Author notes
                [Correspondence to ] Dr Danielle Lamb, University College London, London, UK; d.lamb@ 123456ucl.ac.uk

                DL and SG are joint first authors.

                Author information
                http://orcid.org/0000-0003-1526-9793
                http://orcid.org/0000-0002-1146-4922
                http://orcid.org/0000-0002-6462-1880
                http://orcid.org/0000-0003-2200-7329
                http://orcid.org/0000-0002-7655-7986
                http://orcid.org/0000-0002-6743-9929
                Article
                oemed-2020-107276
                10.1136/oemed-2020-107276
                8245285
                34183447
                d103af68-a6f1-4f75-a07a-72576d279b10
                © Author(s) (or their employer(s)) 2021. Re-use permitted under CC BY. Published by BMJ.

                This is an open access article distributed in accordance with the Creative Commons Attribution 4.0 Unported (CC BY 4.0) license, which permits others to copy, redistribute, remix, transform and build upon this work for any purpose, provided the original work is properly cited, a link to the licence is given, and indication of whether changes were made. See:  https://creativecommons.org/licenses/by/4.0/.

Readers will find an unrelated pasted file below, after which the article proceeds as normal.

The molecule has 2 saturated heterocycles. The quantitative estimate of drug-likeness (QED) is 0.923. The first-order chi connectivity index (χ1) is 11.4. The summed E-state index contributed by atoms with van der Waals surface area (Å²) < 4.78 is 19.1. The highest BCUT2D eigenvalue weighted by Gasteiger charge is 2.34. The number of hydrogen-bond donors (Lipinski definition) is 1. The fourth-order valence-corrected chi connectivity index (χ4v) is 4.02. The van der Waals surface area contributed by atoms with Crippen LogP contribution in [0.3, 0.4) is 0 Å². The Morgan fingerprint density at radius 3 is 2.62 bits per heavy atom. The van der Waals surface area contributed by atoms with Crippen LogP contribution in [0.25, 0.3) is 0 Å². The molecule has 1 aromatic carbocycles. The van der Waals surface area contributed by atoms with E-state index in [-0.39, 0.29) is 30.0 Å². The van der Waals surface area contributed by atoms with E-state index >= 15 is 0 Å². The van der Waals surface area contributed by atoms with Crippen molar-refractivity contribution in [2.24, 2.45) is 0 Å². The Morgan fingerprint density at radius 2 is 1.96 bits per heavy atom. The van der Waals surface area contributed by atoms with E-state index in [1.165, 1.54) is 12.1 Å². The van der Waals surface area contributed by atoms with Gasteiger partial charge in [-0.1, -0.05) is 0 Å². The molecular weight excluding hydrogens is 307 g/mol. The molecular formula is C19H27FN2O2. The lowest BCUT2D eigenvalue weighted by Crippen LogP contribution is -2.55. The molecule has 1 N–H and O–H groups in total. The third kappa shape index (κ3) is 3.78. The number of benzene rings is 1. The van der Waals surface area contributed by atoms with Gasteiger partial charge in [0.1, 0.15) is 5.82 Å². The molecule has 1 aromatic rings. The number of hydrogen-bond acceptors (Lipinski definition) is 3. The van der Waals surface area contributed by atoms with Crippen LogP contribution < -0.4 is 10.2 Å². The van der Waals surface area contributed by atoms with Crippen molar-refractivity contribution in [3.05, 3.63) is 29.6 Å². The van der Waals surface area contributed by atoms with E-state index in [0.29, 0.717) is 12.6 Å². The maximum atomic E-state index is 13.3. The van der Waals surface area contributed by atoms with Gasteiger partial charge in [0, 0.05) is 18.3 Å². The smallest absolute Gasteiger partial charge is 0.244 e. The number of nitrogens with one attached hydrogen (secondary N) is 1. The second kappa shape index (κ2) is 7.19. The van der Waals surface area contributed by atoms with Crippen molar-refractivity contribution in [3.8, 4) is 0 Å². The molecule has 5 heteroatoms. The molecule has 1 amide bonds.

History
                : 01 December 2020
                : 12 March 2021
                : 29 March 2021
                Funding
                Funded by: NIHR Applied Research Collaborative North Thames;
                Award ID: N/A
                Funded by: National Institute for Health Research Maudsley Biomedical Research Centre, King’s College London;
                Award ID: N/A
                Funded by: FundRef http://dx.doi.org/10.13039/501100000833, Rosetrees Trust;
                Award ID: N/A
                Funded by: National Institute for Health Research Health Protection Research Unit in Emergency Preparedness and Response at King’s College London;
                Award ID: N/A
                Categories
                Workplace
                1506
                2474
                Original research
                Custom metadata
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                Occupational & Environmental medicine
                psychiatry,stress disorders,post-traumatic,mental health,psychology,health personnel